Education for the economy of the future II


Bloomberg Businessweek just published their New Rules for the modern workplace. Their list:

Rule No. 1: Your job is temporary. Where you start isn’t where you’ll end up. Your job, company, and profession may completely change because of mergers and acquisitions, layoffs, outsourcing, automation, and various other factors that are outside your control.

Rule No. 2: Do not let your job description confine you. … While you’re managing your role, you should be acquiring new skills to help carry you to your next role.

Rule No. 3: Your Rolodex is more important than your knowledge base. We’ve moved from the information economy to the social economy. Companies are hiring based on cultural fit, connections, and soft skills over a candidate’s ability to get the job done.

Rule No. 4: Your experiences matter more than your title.

Rule No. 5: Your personal reputation is your greatest asset.

Add these to the non job specific attributes that we have explored in previous posts that employers are increasingly looking for and that will most define who has successful careers in the future. And then ask yourself whether policy makers in emphasizing standardized test results,  job specific skills and online learning are moving k-16 education towards or away from the economy of the future.

Harvard’s Tony Wagner in his interview with Thomas Friedman I wrote about in my last post clearly thinks the answer is no. Friedman writes:

“We teach and test things most students have no interest in and will never need, and facts that they can Google and will forget as soon as the test is over,” said Wagner. …  More than a century ago, we ‘reinvented’ the one-room schoolhouse and created factory schools for the industrial economy. Reimagining schools for the 21st-century must be our highest priority. We need to focus more on teaching the skill and will to learn and to make a difference and bring the three most powerful ingredients of intrinsic motivation into the classroom: play, passion and purpose.” (Emphasis added.)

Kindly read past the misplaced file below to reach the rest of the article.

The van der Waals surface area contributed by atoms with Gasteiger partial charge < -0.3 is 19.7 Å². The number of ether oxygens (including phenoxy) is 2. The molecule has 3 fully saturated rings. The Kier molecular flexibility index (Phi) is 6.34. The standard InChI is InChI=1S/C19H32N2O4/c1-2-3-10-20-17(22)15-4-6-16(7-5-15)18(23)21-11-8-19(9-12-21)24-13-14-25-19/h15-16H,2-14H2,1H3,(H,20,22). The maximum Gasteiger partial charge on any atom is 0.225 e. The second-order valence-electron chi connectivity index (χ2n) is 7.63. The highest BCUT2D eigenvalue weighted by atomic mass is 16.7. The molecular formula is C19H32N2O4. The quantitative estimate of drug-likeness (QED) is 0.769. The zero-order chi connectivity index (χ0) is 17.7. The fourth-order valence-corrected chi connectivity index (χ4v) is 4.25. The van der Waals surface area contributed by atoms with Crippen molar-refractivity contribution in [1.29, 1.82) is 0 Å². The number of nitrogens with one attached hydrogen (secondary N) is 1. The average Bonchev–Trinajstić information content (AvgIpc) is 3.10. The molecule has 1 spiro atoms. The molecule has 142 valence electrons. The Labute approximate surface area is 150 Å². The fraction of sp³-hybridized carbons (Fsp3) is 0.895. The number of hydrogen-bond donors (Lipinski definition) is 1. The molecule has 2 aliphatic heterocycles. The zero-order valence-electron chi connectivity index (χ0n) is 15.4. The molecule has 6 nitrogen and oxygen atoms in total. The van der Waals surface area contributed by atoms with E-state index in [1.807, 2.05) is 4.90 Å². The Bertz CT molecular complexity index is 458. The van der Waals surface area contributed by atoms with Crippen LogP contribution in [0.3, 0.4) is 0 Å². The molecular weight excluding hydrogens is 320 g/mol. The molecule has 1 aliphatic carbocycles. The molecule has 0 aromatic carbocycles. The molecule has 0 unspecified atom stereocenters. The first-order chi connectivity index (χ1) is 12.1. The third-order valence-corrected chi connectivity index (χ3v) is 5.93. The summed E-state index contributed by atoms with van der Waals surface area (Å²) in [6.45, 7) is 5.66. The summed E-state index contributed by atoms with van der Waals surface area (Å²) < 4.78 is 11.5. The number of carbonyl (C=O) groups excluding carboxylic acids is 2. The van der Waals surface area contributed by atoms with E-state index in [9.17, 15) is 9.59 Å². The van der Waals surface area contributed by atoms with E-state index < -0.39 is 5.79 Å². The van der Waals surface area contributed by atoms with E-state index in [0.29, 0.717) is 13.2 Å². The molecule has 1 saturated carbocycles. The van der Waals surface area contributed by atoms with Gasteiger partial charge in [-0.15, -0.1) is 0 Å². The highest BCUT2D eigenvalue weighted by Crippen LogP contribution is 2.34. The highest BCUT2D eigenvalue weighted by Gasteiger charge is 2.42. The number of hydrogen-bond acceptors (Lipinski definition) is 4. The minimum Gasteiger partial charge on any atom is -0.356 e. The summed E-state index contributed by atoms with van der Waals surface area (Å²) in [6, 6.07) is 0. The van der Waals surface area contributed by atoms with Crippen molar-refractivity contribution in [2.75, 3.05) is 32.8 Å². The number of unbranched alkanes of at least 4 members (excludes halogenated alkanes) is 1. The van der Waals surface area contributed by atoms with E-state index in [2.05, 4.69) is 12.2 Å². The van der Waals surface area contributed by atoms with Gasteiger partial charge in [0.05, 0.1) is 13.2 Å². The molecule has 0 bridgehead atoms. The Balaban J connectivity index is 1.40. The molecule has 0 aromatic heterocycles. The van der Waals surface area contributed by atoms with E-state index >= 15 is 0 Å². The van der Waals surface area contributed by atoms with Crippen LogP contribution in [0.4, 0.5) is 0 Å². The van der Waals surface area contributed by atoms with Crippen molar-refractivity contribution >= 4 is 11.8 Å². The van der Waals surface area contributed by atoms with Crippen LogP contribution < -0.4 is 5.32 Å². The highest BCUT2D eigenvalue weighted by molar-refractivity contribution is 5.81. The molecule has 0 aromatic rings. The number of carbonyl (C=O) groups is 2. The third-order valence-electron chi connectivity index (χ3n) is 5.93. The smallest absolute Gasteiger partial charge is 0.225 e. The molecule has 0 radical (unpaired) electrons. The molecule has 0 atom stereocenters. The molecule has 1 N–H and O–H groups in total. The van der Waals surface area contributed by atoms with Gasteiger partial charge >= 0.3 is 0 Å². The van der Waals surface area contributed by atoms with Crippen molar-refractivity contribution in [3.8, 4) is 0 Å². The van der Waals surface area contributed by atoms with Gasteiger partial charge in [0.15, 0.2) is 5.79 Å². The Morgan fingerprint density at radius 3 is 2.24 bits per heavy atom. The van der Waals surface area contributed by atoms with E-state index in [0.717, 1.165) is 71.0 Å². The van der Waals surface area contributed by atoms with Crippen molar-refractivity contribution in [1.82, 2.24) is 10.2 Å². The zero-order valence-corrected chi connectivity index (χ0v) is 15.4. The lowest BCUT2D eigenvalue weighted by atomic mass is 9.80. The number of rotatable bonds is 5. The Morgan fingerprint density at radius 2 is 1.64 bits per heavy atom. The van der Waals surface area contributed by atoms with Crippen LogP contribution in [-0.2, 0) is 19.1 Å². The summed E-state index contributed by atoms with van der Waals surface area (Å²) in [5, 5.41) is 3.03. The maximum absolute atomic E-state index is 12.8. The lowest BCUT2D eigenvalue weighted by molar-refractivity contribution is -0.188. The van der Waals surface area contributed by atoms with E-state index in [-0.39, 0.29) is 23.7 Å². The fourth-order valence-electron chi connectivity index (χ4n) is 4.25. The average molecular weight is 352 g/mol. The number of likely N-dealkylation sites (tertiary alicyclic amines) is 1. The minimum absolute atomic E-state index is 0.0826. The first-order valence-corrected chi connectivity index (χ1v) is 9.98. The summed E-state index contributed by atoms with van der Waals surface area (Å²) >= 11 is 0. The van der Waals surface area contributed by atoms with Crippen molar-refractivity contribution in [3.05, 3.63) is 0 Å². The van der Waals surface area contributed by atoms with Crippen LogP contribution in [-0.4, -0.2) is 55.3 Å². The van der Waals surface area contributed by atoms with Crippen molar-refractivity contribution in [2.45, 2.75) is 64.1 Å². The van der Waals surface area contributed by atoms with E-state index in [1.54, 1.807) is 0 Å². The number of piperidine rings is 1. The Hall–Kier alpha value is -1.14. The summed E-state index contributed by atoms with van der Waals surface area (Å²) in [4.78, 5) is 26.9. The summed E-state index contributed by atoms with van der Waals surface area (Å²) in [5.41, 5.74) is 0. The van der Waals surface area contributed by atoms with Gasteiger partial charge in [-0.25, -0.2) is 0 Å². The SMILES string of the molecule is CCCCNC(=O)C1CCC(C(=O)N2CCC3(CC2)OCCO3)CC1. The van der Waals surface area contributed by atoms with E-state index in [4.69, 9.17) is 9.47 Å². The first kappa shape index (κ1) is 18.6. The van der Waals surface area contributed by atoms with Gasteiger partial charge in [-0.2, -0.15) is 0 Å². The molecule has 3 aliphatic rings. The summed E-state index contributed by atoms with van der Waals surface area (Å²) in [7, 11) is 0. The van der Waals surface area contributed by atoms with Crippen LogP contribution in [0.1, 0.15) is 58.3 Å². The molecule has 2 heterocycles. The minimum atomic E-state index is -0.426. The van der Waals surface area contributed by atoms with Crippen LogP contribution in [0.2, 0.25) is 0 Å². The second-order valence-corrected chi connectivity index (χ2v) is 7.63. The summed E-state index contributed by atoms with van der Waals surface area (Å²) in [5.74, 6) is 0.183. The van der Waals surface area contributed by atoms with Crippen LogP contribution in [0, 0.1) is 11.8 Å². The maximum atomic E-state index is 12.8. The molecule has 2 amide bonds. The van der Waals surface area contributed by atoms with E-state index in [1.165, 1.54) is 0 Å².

… “Teachers,” he said, “need to coach students to performance excellence, and principals must be instructional leaders who create the culture of collaboration required to innovate. But what gets tested is what gets taught, and so we need ‘Accountability 2.0.’ All students should have digital portfolios to show evidence of mastery of skills like critical thinking and communication, which they build up right through K-12 and postsecondary. Selective use of high-quality tests, like the College and Work Readiness Assessment, is important. Finally, teachers should be judged on evidence of improvement in students’ work through the year — instead of a score on a bubble test in May. We need lab schools where students earn a high school diploma by completing a series of skill-based ‘merit badges’ in things like entrepreneurship. And schools of education where all new teachers have ‘residencies’ with master teachers and performance standards — not content standards — must become the new normal throughout the system.”

Jack Lessenberry in a Michigan Radio commentary entitled Education for education’s sake also would answer no. (In the column Lessenberry is critical of remarks made by State Superintendent Mike Flanagan.  Mike ––  a terrific member of the Michigan Future Leadership Council –– responds in a podcast that you can find here. I know they both agree that we need an education system that provides all students with broad, rather than narrow job specific, skills building.)